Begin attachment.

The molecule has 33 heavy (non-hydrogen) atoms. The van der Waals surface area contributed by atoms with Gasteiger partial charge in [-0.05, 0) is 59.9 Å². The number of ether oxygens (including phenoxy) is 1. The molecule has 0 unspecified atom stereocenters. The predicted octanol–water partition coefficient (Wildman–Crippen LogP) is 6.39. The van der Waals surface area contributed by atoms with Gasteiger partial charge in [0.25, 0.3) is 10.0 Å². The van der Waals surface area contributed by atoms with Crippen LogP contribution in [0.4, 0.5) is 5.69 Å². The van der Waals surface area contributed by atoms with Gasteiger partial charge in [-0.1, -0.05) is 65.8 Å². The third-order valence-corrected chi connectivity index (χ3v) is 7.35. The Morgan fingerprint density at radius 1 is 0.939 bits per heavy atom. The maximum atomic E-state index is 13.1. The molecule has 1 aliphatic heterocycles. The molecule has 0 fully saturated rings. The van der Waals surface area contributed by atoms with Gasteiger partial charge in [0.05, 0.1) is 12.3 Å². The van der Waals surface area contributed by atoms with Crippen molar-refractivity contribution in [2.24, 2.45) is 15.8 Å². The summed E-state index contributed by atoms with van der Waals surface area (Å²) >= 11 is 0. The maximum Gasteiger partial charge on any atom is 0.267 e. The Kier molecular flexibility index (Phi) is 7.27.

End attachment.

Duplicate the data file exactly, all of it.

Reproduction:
The molecule has 33 heavy (non-hydrogen) atoms. The van der Waals surface area contributed by atoms with Gasteiger partial charge in [-0.05, 0) is 59.9 Å². The number of ether oxygens (including phenoxy) is 1. The molecule has 0 unspecified atom stereocenters. The predicted octanol–water partition coefficient (Wildman–Crippen LogP) is 6.39. The van der Waals surface area contributed by atoms with Gasteiger partial charge in [0.25, 0.3) is 10.0 Å². The van der Waals surface area contributed by atoms with Crippen LogP contribution in [0.4, 0.5) is 5.69 Å². The van der Waals surface area contributed by atoms with Gasteiger partial charge in [-0.1, -0.05) is 65.8 Å². The third-order valence-corrected chi connectivity index (χ3v) is 7.35. The Morgan fingerprint density at radius 1 is 0.939 bits per heavy atom. The maximum atomic E-state index is 13.1. The molecule has 1 aliphatic heterocycles. The molecule has 0 fully saturated rings. The van der Waals surface area contributed by atoms with Gasteiger partial charge in [0.05, 0.1) is 12.3 Å². The van der Waals surface area contributed by atoms with Crippen molar-refractivity contribution in [2.24, 2.45) is 15.8 Å². The summed E-state index contributed by atoms with van der Waals surface area (Å²) >= 11 is 0. The maximum Gasteiger partial charge on any atom is 0.267 e. The Kier molecular flexibility index (Phi) is 7.27.